Are you considering TPLO (Tibial PLateau Leveling Osteotomy) surgery for your pup? Here, our Plains vets explain what this procedure involves and what to expect as your dog recovers.
What is TPLO Surgery?
If your pup has torn their CCL (the cranial cruciate ligament, similar to humans' ACL), you may want to consider TBLO (Tibial Plateau Leveling Osteotomy). This common orthopedic procedure is a quite effective long-term solution for addressing this injury. Its popularity is primarily due to its quick recovery time and positive results.
After undergoing this procedure, the dynamics of your pup's knee will be altered so their injured ligament isn't required at all. Since dogs' knees are constantly bent, they take on tension and load constantly, leaving them open vulnerable to injury. This means that a torn cranial cruciate ligament is the most common orthopedic injury found in dogs.
For a dog, a torn CCL is very painful since the femur will rub against the back of the tibia, causing discomfort and inflammation. Chances are, your dog will not be eager or able to put any weight on the injured leg.
During the surgery, the bone will be cut so the tibial plateau can be rotated where the tibia and femur work together. Part of the tibia will be removed and repositioned, so the femur won’t be able to slide backward. Most importantly, this procedure stabilizes the knee.
The CCL ligament is no longer needed after this procedure and your pup will have renewed use of a stable joint. If considering
The CCL ligament is no longer needed, and your dog will have use of the stable joint again. If you are considering TPLO surgery, here are some factors to weigh. Think of your dog’s:
- Weight and size
- Health (does he or she have any joint problems or diseases?)
- Activity level (Extremely active? Calm? In between?)
- Post-surgery care and recovery
TPLO Surgery Recovery for Dogs: What to Do & What to Avoid
While every dog will be different, the first 12 weeks after TPLO surgery are a critical period. Full recovery may take anywhere from 8 weeks to 6 months. Recovery time may partly depend on your dog’s size, age and breed.
Although a bone graft will be secured by screws and plates, your dog will require time to heal from their surgery. While they recover, you should:
- Allow the anesthesia time to wear off.
- Pay close attention to the areas around their surgical incisions. Make sure to clean cover and protect them.
- Restrict their physical activity to allow their bones time to heal. Make sure, however, that you follow any exercise routines set out by your vet.
Remember that preventing infection and restricting physical activity during your dog’s recovery period are vital to their health at this time. Dogs tend to heal quickly (or think they are healing quickly!) and want to get back to physical activity. However, he could be raring to go before his body is fully recovered.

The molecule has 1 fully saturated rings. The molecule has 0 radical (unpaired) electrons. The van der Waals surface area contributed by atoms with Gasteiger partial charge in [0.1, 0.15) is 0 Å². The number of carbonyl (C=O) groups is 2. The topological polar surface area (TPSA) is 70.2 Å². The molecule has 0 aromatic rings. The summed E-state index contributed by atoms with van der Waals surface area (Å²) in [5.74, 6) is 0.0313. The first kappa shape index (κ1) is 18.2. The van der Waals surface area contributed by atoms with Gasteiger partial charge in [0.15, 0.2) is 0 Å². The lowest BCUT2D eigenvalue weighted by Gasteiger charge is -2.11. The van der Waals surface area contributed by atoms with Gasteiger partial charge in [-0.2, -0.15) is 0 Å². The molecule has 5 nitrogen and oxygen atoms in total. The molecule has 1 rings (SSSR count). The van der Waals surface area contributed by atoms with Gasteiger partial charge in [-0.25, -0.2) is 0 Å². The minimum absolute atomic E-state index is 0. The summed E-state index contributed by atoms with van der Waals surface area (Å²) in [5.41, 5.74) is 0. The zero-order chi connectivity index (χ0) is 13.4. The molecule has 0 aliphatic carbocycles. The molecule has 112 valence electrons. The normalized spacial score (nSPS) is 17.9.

While on-leash walks for a few minutes at a time may be advised, make sure that you avoid any high-intensity workouts such a splaying, running or jumping. You should even make sure your pup avoids steep stairs.
Though you can likely leave your dog unattended during the day to go to work or school, he or she will still require bathroom breaks and exercise to prevent stiffness.
Avoid leaving your dog alone around other animals or dogs for any length of time. A dog jumping on your pup after their TPLO surgery may cause significant injury and setbacks in their recovery.
By the eighth week, if recovery has progressed sufficiently, the vet may be able to remove the stitches.
Potential Complications & What to Do
Although there are generally no complications
Though there are typically no complications involved with recovery from TPLO surgery, you’ll want to contact your veterinarian upon noticing any of these symptoms:
- Missing staples in stitches
- Refusing to put any weight on recovering leg
- Inflammation or infection at the incision site
- Diarrhea or vomiting
- Sensitivity to pain medications
- Widely varying eating and drinking habits
- Constipation due to medication, healing or change in activity
If your dog is showing any of these signs or symptoms, your vet will be a valuable resource. They may be able to diagnose the problem and recommend effective solutions
In a similar manner to people recovering from an operation, your pup will require activity as well. As they recover, your dog will appreciate some extra attention and toys to help them stay comfortable and happy.
Note: The advice provided in this post is intended for informational purposes and does not constitute medical advice regarding pets. For an accurate diagnosis of your pet's condition, please make an appointment with your vet.